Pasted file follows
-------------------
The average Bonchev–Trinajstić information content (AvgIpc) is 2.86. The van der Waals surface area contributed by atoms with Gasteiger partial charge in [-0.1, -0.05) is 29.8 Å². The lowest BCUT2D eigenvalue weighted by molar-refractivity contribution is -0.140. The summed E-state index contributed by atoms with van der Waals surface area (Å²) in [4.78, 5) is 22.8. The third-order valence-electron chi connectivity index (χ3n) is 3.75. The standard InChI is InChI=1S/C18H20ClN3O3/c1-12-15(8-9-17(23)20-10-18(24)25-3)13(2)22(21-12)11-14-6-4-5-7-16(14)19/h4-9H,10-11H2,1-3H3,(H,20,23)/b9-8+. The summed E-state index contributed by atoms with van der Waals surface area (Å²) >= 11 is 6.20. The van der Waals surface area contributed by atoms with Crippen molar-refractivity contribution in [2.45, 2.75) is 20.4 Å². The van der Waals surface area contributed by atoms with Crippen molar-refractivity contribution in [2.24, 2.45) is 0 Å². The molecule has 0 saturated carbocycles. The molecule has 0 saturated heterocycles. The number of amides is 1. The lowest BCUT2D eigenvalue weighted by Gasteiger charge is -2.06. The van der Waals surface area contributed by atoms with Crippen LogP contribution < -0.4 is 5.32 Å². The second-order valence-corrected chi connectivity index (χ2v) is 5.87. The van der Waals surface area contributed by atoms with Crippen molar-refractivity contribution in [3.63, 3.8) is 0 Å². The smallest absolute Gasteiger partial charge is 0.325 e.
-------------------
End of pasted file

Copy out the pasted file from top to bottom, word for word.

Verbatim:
The average Bonchev–Trinajstić information content (AvgIpc) is 2.86. The van der Waals surface area contributed by atoms with Gasteiger partial charge in [-0.1, -0.05) is 29.8 Å². The lowest BCUT2D eigenvalue weighted by molar-refractivity contribution is -0.140. The summed E-state index contributed by atoms with van der Waals surface area (Å²) in [4.78, 5) is 22.8. The third-order valence-electron chi connectivity index (χ3n) is 3.75. The standard InChI is InChI=1S/C18H20ClN3O3/c1-12-15(8-9-17(23)20-10-18(24)25-3)13(2)22(21-12)11-14-6-4-5-7-16(14)19/h4-9H,10-11H2,1-3H3,(H,20,23)/b9-8+. The summed E-state index contributed by atoms with van der Waals surface area (Å²) >= 11 is 6.20. The van der Waals surface area contributed by atoms with Crippen molar-refractivity contribution in [2.45, 2.75) is 20.4 Å². The van der Waals surface area contributed by atoms with Crippen molar-refractivity contribution in [2.24, 2.45) is 0 Å². The molecule has 0 saturated carbocycles. The molecule has 0 saturated heterocycles. The number of amides is 1. The lowest BCUT2D eigenvalue weighted by Gasteiger charge is -2.06. The van der Waals surface area contributed by atoms with Crippen LogP contribution < -0.4 is 5.32 Å². The second-order valence-corrected chi connectivity index (χ2v) is 5.87. The van der Waals surface area contributed by atoms with Crippen molar-refractivity contribution in [3.63, 3.8) is 0 Å². The smallest absolute Gasteiger partial charge is 0.325 e.